Catherine took a moment. “On the surface, my role is to operate the business functions, define the metrics, create revenue and hold expenses. We can do that, and, in the short term, we can make a tidy profit. AND, my role is to create a sound and effective managerial system that will sustain those business functions. As CEO, right now, I have to focus on our people system, because it’s broken. As long as the people system is broken, you can kiss off all the rest.”

The saga of Outbound Air continues. Find out how Catherine got here.

Structure and Culture

Thinking out loud here.

During the past two days, I have laid out posts related to –

  • In spite of clear work instructions, does culture trump output?
  • In spite of personality inputs, does culture trump output?

If you learn anything about me, you know that I am a structure guy.

  • For those who think their organizational challenges revolve around personality, I tell you, it’s not a personality problem.
  • For those who think they have a communication problem, it’s not a communication problem, it’s a structure problem.

Structure is the defined accountability and authority in working relationships, both managerial relationships and cross-functional working relationships. Structure is the context, in which we work.

Culture is that set of beliefs that drive our required behaviors in the work that we do together. Culture is the context, in which we work.

So, I am beginning to wonder if organizational structure and culture are inextricably tied together. Does structure equal culture? Does culture equal structure? Do the warm and fuzzy concepts of culture have a science underneath defined by levels of work and structure?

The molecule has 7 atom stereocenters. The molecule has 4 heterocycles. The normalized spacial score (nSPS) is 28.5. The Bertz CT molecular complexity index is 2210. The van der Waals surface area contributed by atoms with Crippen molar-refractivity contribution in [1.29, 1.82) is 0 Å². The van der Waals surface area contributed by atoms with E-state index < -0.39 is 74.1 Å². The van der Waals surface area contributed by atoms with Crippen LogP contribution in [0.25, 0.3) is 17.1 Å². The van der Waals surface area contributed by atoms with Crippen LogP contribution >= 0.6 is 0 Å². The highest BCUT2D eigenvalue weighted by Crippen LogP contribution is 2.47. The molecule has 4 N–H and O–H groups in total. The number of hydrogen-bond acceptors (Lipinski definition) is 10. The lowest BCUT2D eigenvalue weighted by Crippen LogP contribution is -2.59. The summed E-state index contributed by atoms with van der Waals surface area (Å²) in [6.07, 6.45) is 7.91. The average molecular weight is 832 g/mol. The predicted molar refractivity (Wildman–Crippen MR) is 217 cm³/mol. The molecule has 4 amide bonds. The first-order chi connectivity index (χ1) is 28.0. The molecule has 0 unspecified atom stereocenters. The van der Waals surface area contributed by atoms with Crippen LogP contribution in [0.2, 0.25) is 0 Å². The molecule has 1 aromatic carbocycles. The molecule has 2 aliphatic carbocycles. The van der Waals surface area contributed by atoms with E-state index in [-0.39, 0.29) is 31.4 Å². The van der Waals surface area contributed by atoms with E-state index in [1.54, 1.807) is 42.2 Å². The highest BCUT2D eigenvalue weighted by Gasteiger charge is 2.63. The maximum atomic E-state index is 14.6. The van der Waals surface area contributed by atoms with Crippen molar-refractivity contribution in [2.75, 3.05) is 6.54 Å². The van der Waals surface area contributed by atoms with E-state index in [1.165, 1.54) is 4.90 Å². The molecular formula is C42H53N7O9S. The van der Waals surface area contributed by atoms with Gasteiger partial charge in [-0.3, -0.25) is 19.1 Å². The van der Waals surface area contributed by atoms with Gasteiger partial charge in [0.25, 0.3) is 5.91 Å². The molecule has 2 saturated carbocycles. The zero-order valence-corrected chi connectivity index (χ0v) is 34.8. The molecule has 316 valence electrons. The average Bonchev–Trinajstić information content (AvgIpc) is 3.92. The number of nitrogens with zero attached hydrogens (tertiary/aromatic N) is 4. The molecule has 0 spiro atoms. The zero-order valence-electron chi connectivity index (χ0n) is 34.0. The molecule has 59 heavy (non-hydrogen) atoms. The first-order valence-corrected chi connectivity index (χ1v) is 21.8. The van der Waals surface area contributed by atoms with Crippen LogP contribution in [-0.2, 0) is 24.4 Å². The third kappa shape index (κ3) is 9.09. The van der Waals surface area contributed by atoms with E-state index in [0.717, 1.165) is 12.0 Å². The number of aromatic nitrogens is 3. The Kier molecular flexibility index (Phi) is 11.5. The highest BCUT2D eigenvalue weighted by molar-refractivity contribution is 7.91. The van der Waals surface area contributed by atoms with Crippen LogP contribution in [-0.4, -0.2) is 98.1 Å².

I believe so.

The Enterprise as a Whole

From the Ask Tom mailbag –

“Different functions in a business do different things, and they each have their own set of cultures, rules and ways to be measured. We need to respect this, and stop imagining that how it works for us is how it should work for everyone else. Each function needs to be managed in the best way to suit its purpose, and the business needs all of its functions to work well and respect each other and their methods and measures if the enterprise as a whole is to be successful.” Comment posted to Responsibility, Accountability and Authority.

This comment began by railing against management as command and control, ended up with a brilliant description of what management IS. To understand management, as a subject to be studied and understood, we have to step back. We complain that how management works one way, does not work in another way. We get wrapped around the axle.

In the differences, there are universals. Here is what I pulled out of the comment posted above.

  • Business is a collection of different functions. Each function will have its own set of cultures, rules and measurement systems. And those systems will have different characteristics.
  • Each function must have a purpose. All the discussion about goals and objectives ultimately arrive back at purpose.
  • Each function must work together, must be optimized and integrated for total organizational throughput. Out of balance systems create internal feasts and famine, starving and bloating. Some optimized systems remain appropriately idle waiting for constrained functions to catch up.